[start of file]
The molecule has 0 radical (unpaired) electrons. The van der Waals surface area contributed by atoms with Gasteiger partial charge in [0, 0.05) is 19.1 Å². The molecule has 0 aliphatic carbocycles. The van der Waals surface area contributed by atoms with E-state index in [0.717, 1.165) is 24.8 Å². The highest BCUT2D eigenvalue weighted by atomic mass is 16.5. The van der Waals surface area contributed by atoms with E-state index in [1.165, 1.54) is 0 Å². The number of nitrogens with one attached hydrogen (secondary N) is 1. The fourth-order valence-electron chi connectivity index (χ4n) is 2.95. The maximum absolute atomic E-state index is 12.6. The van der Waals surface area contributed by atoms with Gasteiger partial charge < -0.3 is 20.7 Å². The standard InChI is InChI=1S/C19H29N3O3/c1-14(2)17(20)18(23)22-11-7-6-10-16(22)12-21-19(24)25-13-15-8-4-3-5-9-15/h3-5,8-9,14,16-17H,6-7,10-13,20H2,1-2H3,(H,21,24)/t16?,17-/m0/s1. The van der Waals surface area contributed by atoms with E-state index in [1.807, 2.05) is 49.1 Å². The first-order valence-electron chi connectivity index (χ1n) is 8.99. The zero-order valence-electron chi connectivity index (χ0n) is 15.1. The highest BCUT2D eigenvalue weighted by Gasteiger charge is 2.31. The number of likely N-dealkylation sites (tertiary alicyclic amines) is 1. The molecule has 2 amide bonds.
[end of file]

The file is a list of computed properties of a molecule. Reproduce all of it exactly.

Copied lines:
The molecule has 0 radical (unpaired) electrons. The van der Waals surface area contributed by atoms with Gasteiger partial charge in [0, 0.05) is 19.1 Å². The molecule has 0 aliphatic carbocycles. The van der Waals surface area contributed by atoms with E-state index in [0.717, 1.165) is 24.8 Å². The highest BCUT2D eigenvalue weighted by atomic mass is 16.5. The van der Waals surface area contributed by atoms with E-state index in [1.165, 1.54) is 0 Å². The number of nitrogens with one attached hydrogen (secondary N) is 1. The fourth-order valence-electron chi connectivity index (χ4n) is 2.95. The maximum absolute atomic E-state index is 12.6. The van der Waals surface area contributed by atoms with Gasteiger partial charge < -0.3 is 20.7 Å². The standard InChI is InChI=1S/C19H29N3O3/c1-14(2)17(20)18(23)22-11-7-6-10-16(22)12-21-19(24)25-13-15-8-4-3-5-9-15/h3-5,8-9,14,16-17H,6-7,10-13,20H2,1-2H3,(H,21,24)/t16?,17-/m0/s1. The van der Waals surface area contributed by atoms with E-state index in [1.807, 2.05) is 49.1 Å². The first-order valence-electron chi connectivity index (χ1n) is 8.99. The zero-order valence-electron chi connectivity index (χ0n) is 15.1. The highest BCUT2D eigenvalue weighted by Gasteiger charge is 2.31. The number of likely N-dealkylation sites (tertiary alicyclic amines) is 1. The molecule has 2 amide bonds.